A free range egg producer based in Essex UK is urging colleagues to unite and fight a cartel of UK packers who, he claims, have driven the price farmers are paid for their eggs below the cost of production.
Ian Chisholm, who took on Tesco in a fight over packaging in 2009, says that while supermarkets are charging more than £3 per dozen in some cases, egg producers are being paid just 75p to 90p per dozen, forcing farmers collectively to operate at losses equating to millions of pounds per week.
He said: “UK egg production is now being sent the same way as the pig and dairy industry as the prices egg farmers are paid show no resemblance to the recent price increases consumers are being asked to pay for the eggs on the supermarket shelves.
“Feed prices and production costs have increased, and farmers are being forced to operate at a huge loss, while the packers make huge profits. Unless we fight back, more and more egg farmers will be forced into bankruptcy.”
Chisholm believes that by collaborating, UK egg producers can change the way the industry operates and negotiate fairer deals for farmers.
“We urgently need the Government and the Competition Commission to take another look at the way the egg industry operates,” he said.
“There is just not enough competition and some of the packers have a stranglehold on egg production which is forcing payment to egg producers down lower than the cost of actually producing those eggs. Unless something is done now for the industry it may be too late; a once-proud industry will start to collapse.”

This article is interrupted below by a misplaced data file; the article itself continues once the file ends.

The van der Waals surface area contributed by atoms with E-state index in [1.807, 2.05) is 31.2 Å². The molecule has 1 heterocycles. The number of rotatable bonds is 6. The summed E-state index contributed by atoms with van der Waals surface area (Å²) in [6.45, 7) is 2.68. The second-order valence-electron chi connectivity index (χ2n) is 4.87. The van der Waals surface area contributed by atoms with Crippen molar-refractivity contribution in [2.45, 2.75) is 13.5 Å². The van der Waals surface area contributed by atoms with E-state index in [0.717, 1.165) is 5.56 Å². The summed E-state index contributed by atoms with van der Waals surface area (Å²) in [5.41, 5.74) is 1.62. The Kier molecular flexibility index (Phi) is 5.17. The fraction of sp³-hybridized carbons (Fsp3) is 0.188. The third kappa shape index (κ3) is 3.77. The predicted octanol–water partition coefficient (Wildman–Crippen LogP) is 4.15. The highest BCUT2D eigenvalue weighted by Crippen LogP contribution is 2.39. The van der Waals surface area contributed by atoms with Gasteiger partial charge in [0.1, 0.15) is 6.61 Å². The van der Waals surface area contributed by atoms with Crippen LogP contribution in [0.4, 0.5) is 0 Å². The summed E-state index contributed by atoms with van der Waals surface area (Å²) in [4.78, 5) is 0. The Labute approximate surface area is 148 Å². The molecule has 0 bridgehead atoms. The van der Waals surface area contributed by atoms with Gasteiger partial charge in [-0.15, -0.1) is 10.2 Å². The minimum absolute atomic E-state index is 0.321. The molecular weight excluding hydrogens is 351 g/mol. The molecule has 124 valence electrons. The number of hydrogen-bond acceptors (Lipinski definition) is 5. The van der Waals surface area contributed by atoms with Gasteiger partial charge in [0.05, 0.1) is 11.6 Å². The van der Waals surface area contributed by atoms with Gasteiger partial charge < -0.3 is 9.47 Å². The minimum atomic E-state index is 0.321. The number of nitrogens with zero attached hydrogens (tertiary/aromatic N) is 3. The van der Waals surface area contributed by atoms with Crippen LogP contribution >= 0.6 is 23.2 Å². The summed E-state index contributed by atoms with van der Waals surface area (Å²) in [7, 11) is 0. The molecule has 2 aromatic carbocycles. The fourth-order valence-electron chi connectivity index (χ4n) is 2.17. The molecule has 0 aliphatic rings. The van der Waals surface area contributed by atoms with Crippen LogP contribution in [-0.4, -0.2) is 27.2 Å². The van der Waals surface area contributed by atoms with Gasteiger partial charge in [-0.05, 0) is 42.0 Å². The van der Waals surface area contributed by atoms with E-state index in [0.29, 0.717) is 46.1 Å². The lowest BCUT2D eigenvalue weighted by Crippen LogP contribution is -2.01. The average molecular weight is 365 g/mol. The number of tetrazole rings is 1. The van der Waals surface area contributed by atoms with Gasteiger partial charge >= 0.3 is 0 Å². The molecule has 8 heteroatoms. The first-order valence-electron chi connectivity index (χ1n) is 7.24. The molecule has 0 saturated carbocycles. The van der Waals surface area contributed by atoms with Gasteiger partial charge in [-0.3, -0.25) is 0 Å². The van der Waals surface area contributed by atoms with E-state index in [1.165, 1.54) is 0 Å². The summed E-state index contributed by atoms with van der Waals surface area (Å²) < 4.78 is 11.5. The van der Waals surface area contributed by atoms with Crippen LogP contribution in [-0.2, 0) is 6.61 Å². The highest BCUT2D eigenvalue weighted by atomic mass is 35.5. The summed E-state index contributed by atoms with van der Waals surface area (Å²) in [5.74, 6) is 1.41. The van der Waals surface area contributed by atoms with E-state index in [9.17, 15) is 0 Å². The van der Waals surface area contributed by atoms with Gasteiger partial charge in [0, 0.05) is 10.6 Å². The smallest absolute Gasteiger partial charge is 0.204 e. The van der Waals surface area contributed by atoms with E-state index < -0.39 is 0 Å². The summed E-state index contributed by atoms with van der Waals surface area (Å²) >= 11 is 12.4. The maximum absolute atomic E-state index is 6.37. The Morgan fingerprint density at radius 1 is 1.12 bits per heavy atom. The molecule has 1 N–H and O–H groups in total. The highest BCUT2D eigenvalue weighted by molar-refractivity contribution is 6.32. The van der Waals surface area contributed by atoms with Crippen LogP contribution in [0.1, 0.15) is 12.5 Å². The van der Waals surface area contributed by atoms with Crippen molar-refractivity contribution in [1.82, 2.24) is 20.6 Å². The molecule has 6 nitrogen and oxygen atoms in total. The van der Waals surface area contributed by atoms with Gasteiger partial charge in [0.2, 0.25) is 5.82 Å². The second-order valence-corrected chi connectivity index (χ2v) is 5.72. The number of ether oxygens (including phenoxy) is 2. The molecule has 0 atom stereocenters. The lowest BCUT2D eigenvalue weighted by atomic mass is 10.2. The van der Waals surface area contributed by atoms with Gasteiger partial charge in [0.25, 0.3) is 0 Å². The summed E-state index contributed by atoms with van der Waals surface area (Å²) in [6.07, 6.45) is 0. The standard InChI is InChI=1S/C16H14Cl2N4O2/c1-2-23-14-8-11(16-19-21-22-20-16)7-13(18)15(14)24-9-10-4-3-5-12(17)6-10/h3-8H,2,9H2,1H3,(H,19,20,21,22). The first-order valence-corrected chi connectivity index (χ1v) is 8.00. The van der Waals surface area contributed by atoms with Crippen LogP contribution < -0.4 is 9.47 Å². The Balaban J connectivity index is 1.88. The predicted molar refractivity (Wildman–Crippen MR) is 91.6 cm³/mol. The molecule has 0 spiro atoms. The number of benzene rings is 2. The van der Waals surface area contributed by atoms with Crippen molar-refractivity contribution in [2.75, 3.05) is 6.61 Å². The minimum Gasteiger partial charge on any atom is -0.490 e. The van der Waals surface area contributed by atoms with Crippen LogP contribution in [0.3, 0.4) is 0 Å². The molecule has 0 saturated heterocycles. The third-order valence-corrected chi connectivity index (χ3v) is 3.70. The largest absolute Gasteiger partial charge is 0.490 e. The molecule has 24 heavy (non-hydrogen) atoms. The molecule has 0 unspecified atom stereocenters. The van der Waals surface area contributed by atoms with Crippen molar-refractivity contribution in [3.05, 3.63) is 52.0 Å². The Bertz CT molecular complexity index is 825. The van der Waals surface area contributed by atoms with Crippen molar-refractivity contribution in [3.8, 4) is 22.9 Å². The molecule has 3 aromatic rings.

Chisholm has launched Egg Producers Together, an online portal aimed at uniting UK egg famers to campaign for fairer prices and raising awareness of farmers’ plight.
“Already we see signs of egg farmers carrying unhealthy levels of debt,” he said. “Farmers are being forced into signing supply contracts with packing cartels without any guarantee of a minimum egg price. Banks are reluctant to lend on contracts that have no face value so egg producers are forced in to taking unviable finance deals with the cartel of packers supplying to the main supermarkets.”
This is one area he insists must change for the future of the industry. “Our aim is to ensure that egg farmers must have a minimum price they will be paid written into their contracts. A contract with no price has no value at the bank.”
He has written an open letter to all producers to contact him to discuss direct action.
Visit www.eggproducerstogether.co.uk for more information or contact Ian Chisholm direct on 01277 362414.
• Photograph shows: Ian Chisholm